In Hope for 2018

My Advent, Reader, was not much for waiting.  It was, in its own way, much closer the story than the sanitized ecclesiastical season we’ve since created (about which Interpreter had a marvelous sermon on Christmas Eve)—I did not cheerfully put up decorations and hold still, breathing in the presence of the Spirit.  I finished a semester, learned new ways to be frustrated with church, drove some 1,200 miles or so in a week and a half, and gathered the people who know my name to remind me who I’m supposed to be.

I’ve forgotten, you see.

Seminary—no, I can’t blame this entirely on seminary.  Well, divinity school; they are different, actually, though the difference is often more in pride than practice.  There are politics here, as everywhere else.  But here in divinity school I find that my soul is closed.  There are many reasons for this, some of which I’ve related to you and many I have not.  You may have noticed, Reader, in my erratic posting and my rather bleak entries that I’m not quite having the spiritual awakening I was perhaps hoping for.  And that’s the crux of it.  No matter whose or what’s fault it is, I was hoping for seminary—divinity school—to tell me how to live out this call, to teach me what it means for me to be a minister in God’s world.  It has not.

This breaks my heart, to be honest.  I am disappointed, which is a terrible thing to be.  But in being disappointed I’ve allowed myself to also become disillusioned and distant.  I will not survive the next year and a half as these.  I will not survive the next week as these, really, and so in this space where I didn’t finish my Advent series and I didn’t properly wish you a merry Christmas and I’ve not kept to the schedule I promised, I make my new year’s resolution:  to stop waiting for someone else to teach me my call.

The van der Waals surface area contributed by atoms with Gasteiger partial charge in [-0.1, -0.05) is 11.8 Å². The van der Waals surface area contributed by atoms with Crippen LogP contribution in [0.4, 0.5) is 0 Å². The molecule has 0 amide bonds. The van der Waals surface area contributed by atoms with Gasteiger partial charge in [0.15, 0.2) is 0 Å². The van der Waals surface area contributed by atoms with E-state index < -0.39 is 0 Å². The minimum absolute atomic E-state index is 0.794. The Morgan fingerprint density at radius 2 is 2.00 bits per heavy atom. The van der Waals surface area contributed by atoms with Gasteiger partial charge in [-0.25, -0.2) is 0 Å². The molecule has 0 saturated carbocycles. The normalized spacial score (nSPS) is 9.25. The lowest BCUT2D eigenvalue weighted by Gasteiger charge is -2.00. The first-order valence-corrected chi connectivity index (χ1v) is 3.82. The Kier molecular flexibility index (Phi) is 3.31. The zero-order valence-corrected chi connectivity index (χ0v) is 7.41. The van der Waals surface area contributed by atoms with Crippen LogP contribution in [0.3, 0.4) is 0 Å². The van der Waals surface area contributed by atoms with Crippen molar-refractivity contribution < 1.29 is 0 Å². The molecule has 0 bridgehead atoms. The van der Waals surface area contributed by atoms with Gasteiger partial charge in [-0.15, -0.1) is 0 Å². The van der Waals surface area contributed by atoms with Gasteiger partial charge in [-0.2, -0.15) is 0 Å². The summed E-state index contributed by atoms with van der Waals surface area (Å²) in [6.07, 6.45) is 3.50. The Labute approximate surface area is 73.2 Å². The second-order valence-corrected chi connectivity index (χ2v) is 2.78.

I hoped for so much in seminary and here’s the thing:  hope is a stupid, idealistic concept.  Hopes can be broken, shattered, and lost.  Hope is an intangible idiocy that looks at what is and asks but what if; hope is something so often placed in other things and so rarely placed in oneself.  I hoped—but now I find myself having a dance party to The Greatest Showman soundtrack (go ahead, listen to it; I don’t care if you think it’s trite, it’s stirring and inspiring and outrageously full of the best kind of foolish hope) while I pack up my apartment to move yet again, the third time in a year and a half.  This doesn’t count the times I’ve moved for the summer, for Christmas, for whatever where I was just living in someone else’s space; this doesn’t count the fact that 3/4 of my things are tucked away in boxes back in the Land of Pilgrims, waiting for me to return and be a proper adult that doesn’t move so much.  I hoped for so much, and it hasn’t come true, so now I need to sit down with God and figure out where my hopes should go.